Admit it : Jason Bateman has been playing smug, insincere assholes for so long now (am I the only one old enough to remember him as Derek on Silver Spoons?) that you just sort of assume he must be one in real life himself. Which isn’t to say that he’s been a “one-note Johnny” his entire career, but —oh, who the hell are we kidding? Of course he has. But he does it so damn well that I honestly don’t hold the fact that he’s never exactly “branched out” against him.
Here’s the thing though — for whatever reason, he’s pretty much always confined his shtick to the comedy genre (specifically the TV sitcom), and as a result, his characters have always been relatively redeemable. Yeah, he’s gonna stab you in the back, get one over on you, and generally fuck up your life, but gosh — he just can’t help himself, and it’s all in good fun. For that reason, a good number of folks were surprised to see him playing the lead in the new psychological thriller (being marketed as a horror flick, even though it’s not — blame the Blum House production company label, I guess) The Gift, but honestly, the yuppie scumbag named Simon that he’s portraying isn’t even a small step out of his “comfort zone” at all — it’s just that this time his actions have consequences, and drastic ones at that.
The Gift is the brainchild of writer/director/co-star Joel Edgerton, and is a deceptively simple modernized take on Hitchcock that lures you into its web quietly but confidently right from the outset as we meet Simon and his wife, Robyn (Rebecca Hall), who are aiming for a fresh start in life after a rocky couple of years in Chicago. Robyn had a miscarriage that triggered a downward spiral of chronic depression and prescription drug addiction, and Simon has taken a semi-prestigious job back in his old northern California stomping grounds in the hopes that a change of scenery will get their marriage back on track. When he runs into former high school classmate Gordon “Gordo” Moseley (Edgerton), though, things go from promising to weird to dangerous in no time flat.
Gordo obviously hasn’t been the capitalist success story that Simon is, and seems socially awkward and maybe even a little bit menacing once he starts popping by with gifts a little bit too frequently. Simon finally decides that enough is enough and that he’d better tell his “old friend” to back off, but Robyn, for her part, seems to think their newfound “third wheel” is harmless, to be sure, and maybe even a little bit endearing. Still, she agrees with her husband’s decision to tell the guy to ease out of the picture and, after a semi-scary bout of revenge (killing the fish he gave them, stealing their dog), the worst appears to be over when Gordo writes them a note saying that he was “willing to let bygones be bygones” but, since Simon doesn’t seem interested in that, he’ll just quietly fade into the rear view mirror and allow the couple to get on with their lives. Besides, Robyn’s pregnant now, and they’ve got other stuff to worry about.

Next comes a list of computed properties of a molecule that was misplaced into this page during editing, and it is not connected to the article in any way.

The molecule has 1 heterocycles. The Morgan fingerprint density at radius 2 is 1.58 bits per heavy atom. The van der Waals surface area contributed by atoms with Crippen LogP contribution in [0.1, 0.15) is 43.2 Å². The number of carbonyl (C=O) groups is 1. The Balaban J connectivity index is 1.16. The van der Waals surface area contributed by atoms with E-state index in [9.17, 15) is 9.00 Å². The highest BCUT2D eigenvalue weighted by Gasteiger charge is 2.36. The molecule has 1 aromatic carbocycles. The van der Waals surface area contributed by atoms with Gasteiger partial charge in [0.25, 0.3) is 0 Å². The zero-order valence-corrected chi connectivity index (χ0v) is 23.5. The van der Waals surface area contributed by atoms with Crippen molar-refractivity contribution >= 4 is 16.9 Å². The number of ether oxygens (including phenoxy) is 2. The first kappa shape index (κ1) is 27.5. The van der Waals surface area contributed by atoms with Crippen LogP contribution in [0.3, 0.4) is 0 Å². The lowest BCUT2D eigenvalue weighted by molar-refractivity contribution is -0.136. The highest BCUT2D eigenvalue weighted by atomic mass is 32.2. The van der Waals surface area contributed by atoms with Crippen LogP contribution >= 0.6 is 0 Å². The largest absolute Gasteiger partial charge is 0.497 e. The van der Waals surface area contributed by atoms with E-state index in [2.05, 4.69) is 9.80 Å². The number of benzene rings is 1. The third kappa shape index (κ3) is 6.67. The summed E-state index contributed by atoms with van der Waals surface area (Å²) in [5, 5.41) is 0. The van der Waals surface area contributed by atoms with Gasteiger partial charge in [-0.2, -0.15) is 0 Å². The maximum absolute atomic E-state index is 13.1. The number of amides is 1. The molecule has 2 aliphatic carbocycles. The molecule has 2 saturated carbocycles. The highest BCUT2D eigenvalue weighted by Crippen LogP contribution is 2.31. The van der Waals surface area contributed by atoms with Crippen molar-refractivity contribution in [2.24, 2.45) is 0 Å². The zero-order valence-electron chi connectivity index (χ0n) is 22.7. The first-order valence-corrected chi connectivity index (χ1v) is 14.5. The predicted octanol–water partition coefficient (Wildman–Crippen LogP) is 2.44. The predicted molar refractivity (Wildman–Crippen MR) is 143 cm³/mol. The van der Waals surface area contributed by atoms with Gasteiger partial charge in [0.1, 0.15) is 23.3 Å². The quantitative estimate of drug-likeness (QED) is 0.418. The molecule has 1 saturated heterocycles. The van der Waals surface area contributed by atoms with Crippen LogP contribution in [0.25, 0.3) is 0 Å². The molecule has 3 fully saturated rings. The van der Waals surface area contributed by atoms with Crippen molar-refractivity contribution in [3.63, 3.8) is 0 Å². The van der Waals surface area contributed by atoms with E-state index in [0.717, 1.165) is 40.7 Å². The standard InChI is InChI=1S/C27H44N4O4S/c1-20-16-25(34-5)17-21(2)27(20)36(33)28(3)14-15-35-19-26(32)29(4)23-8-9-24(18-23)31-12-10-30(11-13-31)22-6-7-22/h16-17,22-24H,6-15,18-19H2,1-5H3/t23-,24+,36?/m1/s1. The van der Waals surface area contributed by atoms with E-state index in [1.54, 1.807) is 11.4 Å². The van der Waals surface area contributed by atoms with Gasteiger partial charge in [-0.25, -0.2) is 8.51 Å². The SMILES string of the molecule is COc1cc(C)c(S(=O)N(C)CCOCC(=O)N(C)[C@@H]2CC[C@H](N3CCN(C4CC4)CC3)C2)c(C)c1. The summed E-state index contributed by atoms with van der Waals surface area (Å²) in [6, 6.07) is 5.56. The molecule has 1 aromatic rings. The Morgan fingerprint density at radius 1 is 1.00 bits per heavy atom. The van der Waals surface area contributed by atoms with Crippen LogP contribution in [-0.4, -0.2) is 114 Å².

That one line, though — “let bygones be bygones” — sticks with Robyn, and despite Simon’s steadfast assurances that he has no idea what Gordo’s talking about, she can’t help but feel there’s a whole lot more going on here than meets the eye.
Which, of course, there is. As it turns out, Simon’s whole “successful nice guy” act is a complete crock of shit, and she’s married to a monster — one who’s left a trail of victims in his wake. And that’s probably about as specific as I care to get, aside from stating the obvious, which is that one of his victims is, of course, Gordo. But just when you’re ready to have some genuine sympathy for him, Edgerton reveals that his own character’s desire to even the score has made him every bit as malignant and irredeemable as his one-time antagonist.
No doubt about it, The Gift serves up a fairly toxic stew of corruption and neuroses, and while the film’s sexual politics are “iffy” at best — with Robyn falling into the unfortunate role of a pawn in the sick game being played out by two men — the performances are so universally “spot-on,” and the pacing of the revelations so expert, that you’re willing to let that slide until the movie is over and have it trouble your conscience later. A few deftly- placed “cheap scares” add to the overall vibe of slowly-encroaching inescapable dread, and Edgerton’s moody, understated visual style gives things a uniquely “warm yet clinical” feel that suits the material to a proverbial “T.” Yeah, there are a few less-than-authentic instances along the way that strain credulity somewhat, but all in all Edgerton is in fine command of his project here, and manages to hit that “sweet spot” so few contemporary “thrillers” do where the audience knows it’s being toyed with like a fish on a line, but can’t help but allow itself to be reeled in anyway. In other words, this is supremely confident stuff.
Full disclosure : I got a free pass to see this thing, but you know what? I can say without hesitation that The Gift is worth the full price of admission, even at today’s hyper-inflated weekend evening rates. It’s a movie that never lets you feel as though your feet are on firm ground, and leaves an indelible “stain on the brain” once it’s over. The “feel-good movie of the summer” it most assuredly isn’t, but it’s probably the finest cinematic rumination on the ultimate emptiness of revenge since Coffy, and an amazingly polished and disturbing psychodrama that probably has Sir Alfred himself looking down (or up, depending on where you think he’s at) and giving a quiet, knowing, respectful nod of approval.